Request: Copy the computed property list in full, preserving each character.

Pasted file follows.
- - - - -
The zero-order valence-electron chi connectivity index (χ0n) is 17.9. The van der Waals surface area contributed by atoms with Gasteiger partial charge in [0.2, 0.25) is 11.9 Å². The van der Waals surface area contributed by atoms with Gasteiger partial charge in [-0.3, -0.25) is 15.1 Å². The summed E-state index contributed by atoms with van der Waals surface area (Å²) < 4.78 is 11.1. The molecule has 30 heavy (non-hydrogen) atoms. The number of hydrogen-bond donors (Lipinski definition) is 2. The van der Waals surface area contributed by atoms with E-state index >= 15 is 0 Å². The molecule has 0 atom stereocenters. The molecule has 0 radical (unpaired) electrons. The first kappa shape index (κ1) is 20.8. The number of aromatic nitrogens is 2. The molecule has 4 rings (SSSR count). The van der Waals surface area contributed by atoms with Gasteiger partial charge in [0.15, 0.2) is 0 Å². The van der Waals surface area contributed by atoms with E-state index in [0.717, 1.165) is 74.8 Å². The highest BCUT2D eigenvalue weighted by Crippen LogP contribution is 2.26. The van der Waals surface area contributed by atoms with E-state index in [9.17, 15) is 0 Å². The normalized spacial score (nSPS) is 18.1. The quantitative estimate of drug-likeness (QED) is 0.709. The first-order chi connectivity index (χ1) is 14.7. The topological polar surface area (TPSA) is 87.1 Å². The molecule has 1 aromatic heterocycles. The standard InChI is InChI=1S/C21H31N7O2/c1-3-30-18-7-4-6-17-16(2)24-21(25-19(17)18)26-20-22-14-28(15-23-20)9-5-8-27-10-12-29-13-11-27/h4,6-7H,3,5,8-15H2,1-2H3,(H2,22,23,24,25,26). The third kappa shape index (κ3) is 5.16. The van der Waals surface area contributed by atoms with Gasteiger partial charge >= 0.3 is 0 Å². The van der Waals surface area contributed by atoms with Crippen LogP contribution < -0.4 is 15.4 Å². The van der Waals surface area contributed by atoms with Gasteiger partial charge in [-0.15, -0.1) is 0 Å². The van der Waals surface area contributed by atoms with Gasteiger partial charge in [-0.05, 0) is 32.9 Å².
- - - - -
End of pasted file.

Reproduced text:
The zero-order valence-electron chi connectivity index (χ0n) is 17.9. The van der Waals surface area contributed by atoms with Gasteiger partial charge in [0.2, 0.25) is 11.9 Å². The van der Waals surface area contributed by atoms with Gasteiger partial charge in [-0.3, -0.25) is 15.1 Å². The summed E-state index contributed by atoms with van der Waals surface area (Å²) < 4.78 is 11.1. The molecule has 30 heavy (non-hydrogen) atoms. The number of hydrogen-bond donors (Lipinski definition) is 2. The van der Waals surface area contributed by atoms with E-state index >= 15 is 0 Å². The molecule has 0 atom stereocenters. The molecule has 0 radical (unpaired) electrons. The first kappa shape index (κ1) is 20.8. The number of aromatic nitrogens is 2. The molecule has 4 rings (SSSR count). The van der Waals surface area contributed by atoms with Gasteiger partial charge in [0.15, 0.2) is 0 Å². The van der Waals surface area contributed by atoms with E-state index in [0.717, 1.165) is 74.8 Å². The highest BCUT2D eigenvalue weighted by Crippen LogP contribution is 2.26. The van der Waals surface area contributed by atoms with E-state index in [9.17, 15) is 0 Å². The normalized spacial score (nSPS) is 18.1. The quantitative estimate of drug-likeness (QED) is 0.709. The first-order chi connectivity index (χ1) is 14.7. The topological polar surface area (TPSA) is 87.1 Å². The molecule has 1 aromatic heterocycles. The standard InChI is InChI=1S/C21H31N7O2/c1-3-30-18-7-4-6-17-16(2)24-21(25-19(17)18)26-20-22-14-28(15-23-20)9-5-8-27-10-12-29-13-11-27/h4,6-7H,3,5,8-15H2,1-2H3,(H2,22,23,24,25,26). The third kappa shape index (κ3) is 5.16. The van der Waals surface area contributed by atoms with Gasteiger partial charge >= 0.3 is 0 Å². The van der Waals surface area contributed by atoms with Crippen LogP contribution < -0.4 is 15.4 Å². The van der Waals surface area contributed by atoms with Gasteiger partial charge in [-0.15, -0.1) is 0 Å². The van der Waals surface area contributed by atoms with Gasteiger partial charge in [-0.05, 0) is 32.9 Å².